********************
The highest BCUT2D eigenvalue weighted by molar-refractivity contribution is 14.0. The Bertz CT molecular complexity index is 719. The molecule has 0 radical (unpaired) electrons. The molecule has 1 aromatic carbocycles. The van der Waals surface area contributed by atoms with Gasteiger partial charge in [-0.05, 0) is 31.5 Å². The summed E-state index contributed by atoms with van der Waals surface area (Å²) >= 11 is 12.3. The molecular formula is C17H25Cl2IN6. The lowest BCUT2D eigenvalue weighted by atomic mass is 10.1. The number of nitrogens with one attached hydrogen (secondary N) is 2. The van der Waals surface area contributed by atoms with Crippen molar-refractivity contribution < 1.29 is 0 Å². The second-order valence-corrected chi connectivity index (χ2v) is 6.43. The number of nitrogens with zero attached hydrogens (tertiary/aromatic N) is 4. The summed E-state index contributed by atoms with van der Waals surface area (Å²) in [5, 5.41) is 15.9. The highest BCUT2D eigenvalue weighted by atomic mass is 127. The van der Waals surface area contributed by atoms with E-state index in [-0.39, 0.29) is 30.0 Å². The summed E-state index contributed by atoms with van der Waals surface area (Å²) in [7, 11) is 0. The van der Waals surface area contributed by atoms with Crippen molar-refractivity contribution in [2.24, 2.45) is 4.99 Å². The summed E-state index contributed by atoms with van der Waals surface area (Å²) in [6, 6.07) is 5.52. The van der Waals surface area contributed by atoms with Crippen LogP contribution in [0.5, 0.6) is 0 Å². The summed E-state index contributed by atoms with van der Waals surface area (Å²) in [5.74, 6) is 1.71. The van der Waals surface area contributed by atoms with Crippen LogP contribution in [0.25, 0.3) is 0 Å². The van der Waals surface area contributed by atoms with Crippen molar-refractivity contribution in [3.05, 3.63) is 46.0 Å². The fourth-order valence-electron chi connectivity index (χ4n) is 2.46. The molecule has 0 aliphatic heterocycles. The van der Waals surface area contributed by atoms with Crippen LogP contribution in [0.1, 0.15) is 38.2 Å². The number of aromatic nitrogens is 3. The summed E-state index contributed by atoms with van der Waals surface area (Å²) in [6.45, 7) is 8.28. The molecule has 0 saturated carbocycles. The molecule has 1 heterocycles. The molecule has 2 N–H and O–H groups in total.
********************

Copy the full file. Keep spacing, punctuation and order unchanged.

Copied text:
The highest BCUT2D eigenvalue weighted by molar-refractivity contribution is 14.0. The Bertz CT molecular complexity index is 719. The molecule has 0 radical (unpaired) electrons. The molecule has 1 aromatic carbocycles. The van der Waals surface area contributed by atoms with Gasteiger partial charge in [-0.05, 0) is 31.5 Å². The summed E-state index contributed by atoms with van der Waals surface area (Å²) >= 11 is 12.3. The molecular formula is C17H25Cl2IN6. The lowest BCUT2D eigenvalue weighted by atomic mass is 10.1. The number of nitrogens with one attached hydrogen (secondary N) is 2. The van der Waals surface area contributed by atoms with Crippen molar-refractivity contribution < 1.29 is 0 Å². The second-order valence-corrected chi connectivity index (χ2v) is 6.43. The number of nitrogens with zero attached hydrogens (tertiary/aromatic N) is 4. The summed E-state index contributed by atoms with van der Waals surface area (Å²) in [5, 5.41) is 15.9. The highest BCUT2D eigenvalue weighted by atomic mass is 127. The van der Waals surface area contributed by atoms with E-state index in [-0.39, 0.29) is 30.0 Å². The summed E-state index contributed by atoms with van der Waals surface area (Å²) in [7, 11) is 0. The van der Waals surface area contributed by atoms with Crippen molar-refractivity contribution in [2.24, 2.45) is 4.99 Å². The summed E-state index contributed by atoms with van der Waals surface area (Å²) in [6, 6.07) is 5.52. The van der Waals surface area contributed by atoms with Crippen LogP contribution in [0.5, 0.6) is 0 Å². The summed E-state index contributed by atoms with van der Waals surface area (Å²) in [5.74, 6) is 1.71. The van der Waals surface area contributed by atoms with Crippen LogP contribution in [0.25, 0.3) is 0 Å². The van der Waals surface area contributed by atoms with Crippen molar-refractivity contribution in [3.05, 3.63) is 46.0 Å². The fourth-order valence-electron chi connectivity index (χ4n) is 2.46. The molecule has 0 aliphatic heterocycles. The van der Waals surface area contributed by atoms with Crippen LogP contribution in [0.1, 0.15) is 38.2 Å². The number of aromatic nitrogens is 3. The summed E-state index contributed by atoms with van der Waals surface area (Å²) in [6.45, 7) is 8.28. The molecule has 0 saturated carbocycles. The molecule has 1 heterocycles. The molecule has 2 N–H and O–H groups in total.